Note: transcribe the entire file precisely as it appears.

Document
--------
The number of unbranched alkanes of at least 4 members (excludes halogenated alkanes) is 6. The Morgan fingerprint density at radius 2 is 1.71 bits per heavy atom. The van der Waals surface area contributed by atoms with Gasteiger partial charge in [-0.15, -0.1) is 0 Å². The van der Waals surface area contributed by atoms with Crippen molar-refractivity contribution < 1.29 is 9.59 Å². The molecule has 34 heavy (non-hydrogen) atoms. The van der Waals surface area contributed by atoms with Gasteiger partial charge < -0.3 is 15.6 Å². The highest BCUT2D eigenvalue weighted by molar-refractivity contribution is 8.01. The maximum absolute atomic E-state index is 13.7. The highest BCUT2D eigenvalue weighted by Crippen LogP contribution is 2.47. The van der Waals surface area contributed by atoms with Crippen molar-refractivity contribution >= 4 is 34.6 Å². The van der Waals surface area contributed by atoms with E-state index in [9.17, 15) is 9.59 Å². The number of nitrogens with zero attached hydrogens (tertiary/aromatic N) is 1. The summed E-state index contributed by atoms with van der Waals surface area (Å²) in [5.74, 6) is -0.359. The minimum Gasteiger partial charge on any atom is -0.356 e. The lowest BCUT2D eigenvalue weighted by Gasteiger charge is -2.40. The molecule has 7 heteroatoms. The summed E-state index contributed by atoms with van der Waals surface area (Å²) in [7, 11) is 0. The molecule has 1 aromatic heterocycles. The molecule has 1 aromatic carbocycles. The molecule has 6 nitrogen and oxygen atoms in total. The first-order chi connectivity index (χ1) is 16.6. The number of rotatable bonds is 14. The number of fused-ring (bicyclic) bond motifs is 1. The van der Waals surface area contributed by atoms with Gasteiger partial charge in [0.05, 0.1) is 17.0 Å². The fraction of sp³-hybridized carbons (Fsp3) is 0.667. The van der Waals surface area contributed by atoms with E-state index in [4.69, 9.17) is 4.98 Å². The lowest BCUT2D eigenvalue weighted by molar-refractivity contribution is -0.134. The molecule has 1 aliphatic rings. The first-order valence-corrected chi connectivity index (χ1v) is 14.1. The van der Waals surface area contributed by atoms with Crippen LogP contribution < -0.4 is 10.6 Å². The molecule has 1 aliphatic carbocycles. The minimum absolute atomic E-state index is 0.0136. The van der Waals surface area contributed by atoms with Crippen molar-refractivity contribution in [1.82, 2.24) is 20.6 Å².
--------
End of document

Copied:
The number of unbranched alkanes of at least 4 members (excludes halogenated alkanes) is 6. The Morgan fingerprint density at radius 2 is 1.71 bits per heavy atom. The van der Waals surface area contributed by atoms with Gasteiger partial charge in [-0.15, -0.1) is 0 Å². The van der Waals surface area contributed by atoms with Crippen molar-refractivity contribution < 1.29 is 9.59 Å². The molecule has 34 heavy (non-hydrogen) atoms. The van der Waals surface area contributed by atoms with Gasteiger partial charge < -0.3 is 15.6 Å². The highest BCUT2D eigenvalue weighted by molar-refractivity contribution is 8.01. The maximum absolute atomic E-state index is 13.7. The highest BCUT2D eigenvalue weighted by Crippen LogP contribution is 2.47. The van der Waals surface area contributed by atoms with Crippen molar-refractivity contribution >= 4 is 34.6 Å². The van der Waals surface area contributed by atoms with E-state index in [9.17, 15) is 9.59 Å². The number of nitrogens with zero attached hydrogens (tertiary/aromatic N) is 1. The summed E-state index contributed by atoms with van der Waals surface area (Å²) in [5.74, 6) is -0.359. The minimum Gasteiger partial charge on any atom is -0.356 e. The lowest BCUT2D eigenvalue weighted by Gasteiger charge is -2.40. The molecule has 7 heteroatoms. The summed E-state index contributed by atoms with van der Waals surface area (Å²) in [7, 11) is 0. The molecule has 1 aromatic heterocycles. The molecule has 1 aromatic carbocycles. The molecule has 6 nitrogen and oxygen atoms in total. The first-order chi connectivity index (χ1) is 16.6. The number of rotatable bonds is 14. The number of fused-ring (bicyclic) bond motifs is 1. The van der Waals surface area contributed by atoms with Gasteiger partial charge in [0.05, 0.1) is 17.0 Å². The fraction of sp³-hybridized carbons (Fsp3) is 0.667. The van der Waals surface area contributed by atoms with E-state index in [4.69, 9.17) is 4.98 Å². The lowest BCUT2D eigenvalue weighted by molar-refractivity contribution is -0.134. The molecule has 1 aliphatic rings. The first-order valence-corrected chi connectivity index (χ1v) is 14.1. The van der Waals surface area contributed by atoms with Crippen LogP contribution < -0.4 is 10.6 Å². The molecule has 1 aliphatic carbocycles. The minimum absolute atomic E-state index is 0.0136. The van der Waals surface area contributed by atoms with Crippen molar-refractivity contribution in [1.82, 2.24) is 20.6 Å².